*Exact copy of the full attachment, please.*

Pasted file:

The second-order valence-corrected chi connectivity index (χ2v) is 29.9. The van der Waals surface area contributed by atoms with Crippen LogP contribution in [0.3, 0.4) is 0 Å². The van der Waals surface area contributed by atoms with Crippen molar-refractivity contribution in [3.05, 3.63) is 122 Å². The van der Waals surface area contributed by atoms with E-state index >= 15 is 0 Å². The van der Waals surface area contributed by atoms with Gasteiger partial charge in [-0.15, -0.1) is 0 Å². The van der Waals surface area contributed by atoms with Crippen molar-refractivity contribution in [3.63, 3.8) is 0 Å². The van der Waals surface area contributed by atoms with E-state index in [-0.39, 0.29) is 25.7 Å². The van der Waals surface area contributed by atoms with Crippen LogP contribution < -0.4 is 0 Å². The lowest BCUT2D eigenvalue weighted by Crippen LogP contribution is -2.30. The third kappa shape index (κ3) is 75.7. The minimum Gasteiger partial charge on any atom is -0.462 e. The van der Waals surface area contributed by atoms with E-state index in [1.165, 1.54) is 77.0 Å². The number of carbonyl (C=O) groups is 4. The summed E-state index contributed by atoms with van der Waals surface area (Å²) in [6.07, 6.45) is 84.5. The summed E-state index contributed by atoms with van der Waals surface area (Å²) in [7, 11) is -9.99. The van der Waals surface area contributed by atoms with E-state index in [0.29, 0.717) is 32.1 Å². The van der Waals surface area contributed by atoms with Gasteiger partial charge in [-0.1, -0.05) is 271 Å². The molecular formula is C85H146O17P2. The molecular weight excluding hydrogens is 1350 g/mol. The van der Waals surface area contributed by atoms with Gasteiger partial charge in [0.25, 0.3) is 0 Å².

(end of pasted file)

The second-order valence-corrected chi connectivity index (χ2v) is 29.9. The van der Waals surface area contributed by atoms with Crippen LogP contribution in [0.3, 0.4) is 0 Å². The van der Waals surface area contributed by atoms with Crippen molar-refractivity contribution in [3.05, 3.63) is 122 Å². The van der Waals surface area contributed by atoms with E-state index >= 15 is 0 Å². The van der Waals surface area contributed by atoms with Gasteiger partial charge in [-0.15, -0.1) is 0 Å². The van der Waals surface area contributed by atoms with Crippen molar-refractivity contribution in [3.63, 3.8) is 0 Å². The van der Waals surface area contributed by atoms with E-state index in [-0.39, 0.29) is 25.7 Å². The van der Waals surface area contributed by atoms with Crippen LogP contribution < -0.4 is 0 Å². The lowest BCUT2D eigenvalue weighted by Crippen LogP contribution is -2.30. The third kappa shape index (κ3) is 75.7. The minimum Gasteiger partial charge on any atom is -0.462 e. The van der Waals surface area contributed by atoms with E-state index in [1.165, 1.54) is 77.0 Å². The number of carbonyl (C=O) groups is 4. The summed E-state index contributed by atoms with van der Waals surface area (Å²) in [6.07, 6.45) is 84.5. The summed E-state index contributed by atoms with van der Waals surface area (Å²) in [7, 11) is -9.99. The van der Waals surface area contributed by atoms with E-state index in [0.29, 0.717) is 32.1 Å². The van der Waals surface area contributed by atoms with Gasteiger partial charge in [-0.1, -0.05) is 271 Å². The molecular formula is C85H146O17P2. The molecular weight excluding hydrogens is 1350 g/mol. The van der Waals surface area contributed by atoms with Gasteiger partial charge in [0.25, 0.3) is 0 Å².